What is misconduct?
The Integrity Commission promotes and enhances integrity in government and public authorities.
It achieves this objective, in-part, by dealing with complaints of misconduct in accordance with the requirements of the Integrity Commission Act 2009.
The Integrity Commission can only deal with issues that relate to officers of public authorities, for example State Government departments, Government Business Enterprises, police, custodial officers, Members of Parliament, employees of the University of Tasmania or elected members and employees of councils.
Is it misconduct?
Misconduct, and serious misconduct, is conduct, or an attempt to engage in conduct, that is or involves:
- a breach of a code of conduct (if one applies)
- exercising functions or powers in a way that is dishonest or improper
- misusing information obtained in carrying out duties
- behaviour that could be expected to lead to a public officer losing his or her job, or being charged with a criminal offence.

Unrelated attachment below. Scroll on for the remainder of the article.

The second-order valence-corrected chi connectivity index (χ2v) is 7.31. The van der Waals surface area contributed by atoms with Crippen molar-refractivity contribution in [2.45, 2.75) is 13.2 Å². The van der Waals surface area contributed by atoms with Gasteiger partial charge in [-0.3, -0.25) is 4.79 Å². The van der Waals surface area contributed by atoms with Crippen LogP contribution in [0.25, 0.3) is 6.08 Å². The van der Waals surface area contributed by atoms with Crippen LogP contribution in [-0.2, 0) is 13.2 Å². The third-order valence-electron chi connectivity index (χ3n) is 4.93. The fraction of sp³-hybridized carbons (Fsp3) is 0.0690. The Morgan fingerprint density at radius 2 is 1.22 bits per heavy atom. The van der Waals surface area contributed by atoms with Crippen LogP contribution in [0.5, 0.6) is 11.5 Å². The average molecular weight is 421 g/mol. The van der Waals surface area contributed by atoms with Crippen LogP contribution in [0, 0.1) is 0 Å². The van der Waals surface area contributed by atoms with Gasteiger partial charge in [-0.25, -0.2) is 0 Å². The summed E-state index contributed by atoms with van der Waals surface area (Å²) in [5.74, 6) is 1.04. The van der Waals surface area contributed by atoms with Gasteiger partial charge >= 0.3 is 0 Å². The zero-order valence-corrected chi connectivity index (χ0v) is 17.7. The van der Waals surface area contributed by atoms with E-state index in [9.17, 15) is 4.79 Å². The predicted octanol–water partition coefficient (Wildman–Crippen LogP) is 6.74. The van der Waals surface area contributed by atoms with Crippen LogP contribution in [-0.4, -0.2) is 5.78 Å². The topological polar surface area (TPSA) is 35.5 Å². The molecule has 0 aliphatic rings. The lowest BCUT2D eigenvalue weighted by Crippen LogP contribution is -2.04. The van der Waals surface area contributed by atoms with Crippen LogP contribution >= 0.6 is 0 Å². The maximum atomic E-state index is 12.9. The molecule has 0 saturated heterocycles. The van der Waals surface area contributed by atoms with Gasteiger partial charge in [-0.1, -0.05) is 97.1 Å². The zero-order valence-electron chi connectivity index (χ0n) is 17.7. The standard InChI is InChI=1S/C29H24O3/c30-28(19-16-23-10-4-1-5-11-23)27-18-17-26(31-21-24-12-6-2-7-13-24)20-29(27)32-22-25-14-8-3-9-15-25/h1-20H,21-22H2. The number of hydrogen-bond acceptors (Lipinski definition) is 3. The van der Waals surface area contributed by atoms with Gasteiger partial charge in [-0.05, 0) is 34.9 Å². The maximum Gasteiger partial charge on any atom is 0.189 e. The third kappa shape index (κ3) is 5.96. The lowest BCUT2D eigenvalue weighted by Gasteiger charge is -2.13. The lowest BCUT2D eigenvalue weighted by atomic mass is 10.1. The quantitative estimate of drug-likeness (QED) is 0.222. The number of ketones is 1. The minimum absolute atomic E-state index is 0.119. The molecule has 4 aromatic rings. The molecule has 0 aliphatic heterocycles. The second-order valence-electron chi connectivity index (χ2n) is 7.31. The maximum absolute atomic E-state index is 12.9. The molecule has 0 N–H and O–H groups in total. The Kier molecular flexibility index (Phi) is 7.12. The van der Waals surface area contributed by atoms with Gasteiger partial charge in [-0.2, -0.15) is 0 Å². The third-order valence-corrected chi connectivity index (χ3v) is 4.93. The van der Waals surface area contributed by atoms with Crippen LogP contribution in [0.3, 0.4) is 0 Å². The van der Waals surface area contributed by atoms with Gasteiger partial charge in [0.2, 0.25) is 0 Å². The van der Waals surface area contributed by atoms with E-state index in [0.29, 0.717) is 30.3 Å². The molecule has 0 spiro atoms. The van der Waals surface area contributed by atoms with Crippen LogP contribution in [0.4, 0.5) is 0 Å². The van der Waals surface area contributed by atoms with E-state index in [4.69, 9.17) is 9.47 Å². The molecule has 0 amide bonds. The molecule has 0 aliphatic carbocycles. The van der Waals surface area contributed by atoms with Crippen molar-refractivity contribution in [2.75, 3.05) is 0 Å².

Examples of possible misconduct by public officers are:
- theft of unauthorised removal of property belonging to a public authority
- accepting money or an benefit to take action or make a decision
- failing to declare or otherwise deal properly with a conflict of interest
- unauthorised release of information
What is not misconduct?
Some examples of behaviour that are not misconduct, as determined by the Integrity Commission Act are:
- decisions or actions by a Supreme Court Judge or Magistrate
- actions or decisions by employees of private companies and businesses
- conduct involving lawyers in private practice
- actions of Members of Parliament during proceedings in Parliament
- administrative decisions or actions by public authorities where there is no suggestions that the decisions were made dishonestly or improperly.
For a more comprehensive legal definition of misconduct and public officers, please refer to the Integrity Commission Act 2009.